3.Time Heals all Wounds: This is the one myth we all wish was true, but unfortunately time does not heal our broken hearts. It does not heal our hearts just as time does not heal a broken arm or anything that requires attention. It is important to be gentle with ourselves and understand that we do not have to put a time limit on when we should feel complete and ready to move forward. We will need to take action when we are ready.
4.Be Strong for Others: In a tragedy such as the Fort McMurray fire, people may have the perception that they want to be strong for their loved ones. But, maybe their loves ones don’t want them to be strong, but rather feel sadness with them and talk about their grief. At a time of loss we may not want people to be strong for us but rather be sad with us. It is okay to show sad feelings around your friends and family because most likely they are feeling sadness and grief as well. It is these experiences that bring families and communities together.
5.Keep Busy: Our lives are so busy and filled with so many appointments, and just our everyday routines. After a loss we may feel like we have to fill our day with more things to do because maybe enough time will pass and soon we will feel better about the loss. Often when we do this, we find ourselves coming home at the end of the day and not feeling any better. This is because keeping busy does not actually help us with moving forward. Although we have busy lives, we must make sure we take time to feel our feelings.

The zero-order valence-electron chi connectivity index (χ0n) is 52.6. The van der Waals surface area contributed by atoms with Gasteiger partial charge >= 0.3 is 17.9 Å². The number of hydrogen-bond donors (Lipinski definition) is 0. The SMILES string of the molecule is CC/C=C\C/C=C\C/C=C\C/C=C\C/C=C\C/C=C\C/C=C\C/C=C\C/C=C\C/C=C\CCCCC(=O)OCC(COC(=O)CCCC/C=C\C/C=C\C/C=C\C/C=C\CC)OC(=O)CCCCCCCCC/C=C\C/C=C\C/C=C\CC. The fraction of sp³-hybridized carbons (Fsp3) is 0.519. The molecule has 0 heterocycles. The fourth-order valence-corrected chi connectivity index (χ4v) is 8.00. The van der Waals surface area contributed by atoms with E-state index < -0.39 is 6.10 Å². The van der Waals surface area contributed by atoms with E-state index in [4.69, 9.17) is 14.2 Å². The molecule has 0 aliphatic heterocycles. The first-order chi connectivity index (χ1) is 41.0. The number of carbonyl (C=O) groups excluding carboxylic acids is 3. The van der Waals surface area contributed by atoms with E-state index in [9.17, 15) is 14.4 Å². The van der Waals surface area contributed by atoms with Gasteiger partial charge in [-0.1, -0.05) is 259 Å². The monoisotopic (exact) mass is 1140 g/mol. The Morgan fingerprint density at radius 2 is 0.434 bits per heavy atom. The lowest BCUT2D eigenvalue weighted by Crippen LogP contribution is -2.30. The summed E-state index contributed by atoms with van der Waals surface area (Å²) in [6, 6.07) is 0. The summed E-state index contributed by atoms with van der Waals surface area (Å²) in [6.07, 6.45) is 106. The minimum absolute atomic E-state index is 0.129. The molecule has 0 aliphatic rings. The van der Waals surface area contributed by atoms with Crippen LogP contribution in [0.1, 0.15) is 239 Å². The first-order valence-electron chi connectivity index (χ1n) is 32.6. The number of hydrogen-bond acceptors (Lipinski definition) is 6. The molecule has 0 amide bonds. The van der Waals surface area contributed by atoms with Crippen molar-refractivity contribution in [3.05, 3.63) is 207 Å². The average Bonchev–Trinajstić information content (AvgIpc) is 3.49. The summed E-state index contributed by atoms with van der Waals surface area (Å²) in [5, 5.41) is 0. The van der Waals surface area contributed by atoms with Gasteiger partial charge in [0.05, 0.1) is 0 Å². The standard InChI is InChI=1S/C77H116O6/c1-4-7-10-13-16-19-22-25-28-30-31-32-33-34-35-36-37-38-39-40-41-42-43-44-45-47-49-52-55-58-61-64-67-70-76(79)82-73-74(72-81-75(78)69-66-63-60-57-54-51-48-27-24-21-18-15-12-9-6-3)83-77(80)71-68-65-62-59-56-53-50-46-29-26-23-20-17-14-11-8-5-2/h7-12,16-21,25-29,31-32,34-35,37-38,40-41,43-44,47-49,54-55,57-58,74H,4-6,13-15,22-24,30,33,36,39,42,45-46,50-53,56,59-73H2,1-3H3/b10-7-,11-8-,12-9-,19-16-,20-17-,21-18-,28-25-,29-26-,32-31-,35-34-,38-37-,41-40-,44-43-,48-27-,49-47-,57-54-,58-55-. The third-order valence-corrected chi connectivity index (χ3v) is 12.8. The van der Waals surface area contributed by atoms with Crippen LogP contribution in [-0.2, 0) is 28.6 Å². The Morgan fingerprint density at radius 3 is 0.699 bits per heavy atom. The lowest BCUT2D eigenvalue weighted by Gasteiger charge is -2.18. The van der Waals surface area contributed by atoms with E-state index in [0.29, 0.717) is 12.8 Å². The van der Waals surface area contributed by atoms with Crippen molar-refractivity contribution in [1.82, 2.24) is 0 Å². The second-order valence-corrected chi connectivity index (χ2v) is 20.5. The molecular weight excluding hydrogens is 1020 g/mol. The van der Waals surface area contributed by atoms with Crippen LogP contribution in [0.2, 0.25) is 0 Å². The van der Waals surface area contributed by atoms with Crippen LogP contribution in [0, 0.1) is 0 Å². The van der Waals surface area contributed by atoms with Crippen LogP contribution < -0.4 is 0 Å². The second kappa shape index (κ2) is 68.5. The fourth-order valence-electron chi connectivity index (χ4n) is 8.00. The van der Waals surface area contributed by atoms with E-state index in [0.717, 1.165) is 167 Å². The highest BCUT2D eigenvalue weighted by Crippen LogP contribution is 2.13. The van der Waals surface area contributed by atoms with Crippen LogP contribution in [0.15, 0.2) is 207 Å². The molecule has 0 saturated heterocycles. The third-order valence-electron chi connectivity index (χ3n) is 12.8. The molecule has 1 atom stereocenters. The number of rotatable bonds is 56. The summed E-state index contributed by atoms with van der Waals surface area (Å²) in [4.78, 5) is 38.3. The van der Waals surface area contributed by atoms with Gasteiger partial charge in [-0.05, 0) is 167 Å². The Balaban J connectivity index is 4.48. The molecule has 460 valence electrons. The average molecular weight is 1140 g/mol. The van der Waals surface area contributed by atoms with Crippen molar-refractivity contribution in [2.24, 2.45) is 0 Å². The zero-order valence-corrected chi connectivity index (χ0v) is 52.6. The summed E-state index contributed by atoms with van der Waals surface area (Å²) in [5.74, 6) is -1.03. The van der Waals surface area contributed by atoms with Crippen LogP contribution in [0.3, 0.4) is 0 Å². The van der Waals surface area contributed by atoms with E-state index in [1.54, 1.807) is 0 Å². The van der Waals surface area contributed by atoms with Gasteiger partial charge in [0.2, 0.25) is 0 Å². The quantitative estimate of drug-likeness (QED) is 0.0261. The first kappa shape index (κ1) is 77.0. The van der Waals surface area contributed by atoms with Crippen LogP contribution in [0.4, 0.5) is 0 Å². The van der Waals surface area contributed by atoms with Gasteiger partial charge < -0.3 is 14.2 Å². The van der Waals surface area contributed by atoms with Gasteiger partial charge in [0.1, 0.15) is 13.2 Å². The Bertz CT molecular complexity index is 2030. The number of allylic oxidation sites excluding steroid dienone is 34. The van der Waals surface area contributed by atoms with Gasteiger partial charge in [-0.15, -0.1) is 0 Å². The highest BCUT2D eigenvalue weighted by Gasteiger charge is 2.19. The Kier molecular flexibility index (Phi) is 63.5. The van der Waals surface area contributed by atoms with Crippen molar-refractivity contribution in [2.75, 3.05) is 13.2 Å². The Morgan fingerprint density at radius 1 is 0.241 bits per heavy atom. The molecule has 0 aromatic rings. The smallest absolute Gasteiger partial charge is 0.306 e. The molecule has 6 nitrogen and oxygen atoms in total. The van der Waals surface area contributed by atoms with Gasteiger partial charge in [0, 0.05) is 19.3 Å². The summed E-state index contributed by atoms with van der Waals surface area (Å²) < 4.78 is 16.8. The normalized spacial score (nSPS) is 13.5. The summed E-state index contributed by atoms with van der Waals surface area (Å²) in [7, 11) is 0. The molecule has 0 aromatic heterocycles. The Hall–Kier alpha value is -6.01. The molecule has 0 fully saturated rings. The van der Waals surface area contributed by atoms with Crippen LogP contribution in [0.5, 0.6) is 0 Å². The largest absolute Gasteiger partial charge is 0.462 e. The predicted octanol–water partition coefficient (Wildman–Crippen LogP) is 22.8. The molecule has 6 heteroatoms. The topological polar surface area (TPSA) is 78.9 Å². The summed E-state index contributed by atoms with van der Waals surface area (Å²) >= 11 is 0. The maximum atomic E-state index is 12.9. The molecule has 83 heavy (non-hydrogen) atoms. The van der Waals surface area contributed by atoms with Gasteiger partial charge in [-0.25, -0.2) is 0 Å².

6.Grieve Alone: Sometimes we may feel like no one wants to hear and listen to how we are feeling and believe that it is better to grieve alone. For some, grieving on their own may be beneficial, but not because they believe that they might burden others with their feelings. Some people could say, “They do not want to seem needy.” In a community tragedy there are many close loved ones who have experienced the loss. It is normal to talk about the positive memories as well as the sad memories. It is also important to hear other people’s stories and to talk about their own journey through loss.
After experiencing a traumatic event and significant loss, it is important be gentle with yourself and your family. There is no rush or time limit on when to move forward with the loss in your life. When the residents go back home they may experience conflicting feelings, and some may say it is “bittersweet.” It is important to know that it is normal and natural to feel any sort of emotional loss that you are feeling or continue to experience while grieving the traumatic loss and devastation of the Fort McMurray fire.
If you are having a difficult time coping with a loss, please know that we are here to help. Our Registered Psychologists and Certified Grief Recovery Specialists® will equip you with the action tools to help heal your heart.
This article was written Gina Baretta, Psychology Intern and Certified Grief Recovery Specialist®, of The Grief & Trauma Healing Centre. Visit www.healmyheart.ca for information about our grief counselling services and Grief Recovery Method® Programs.
Photo credit: Provost FCSS (http://fcss.provost.ca/wp-content/uploads/2015/04/Alberta-Strong.jpg)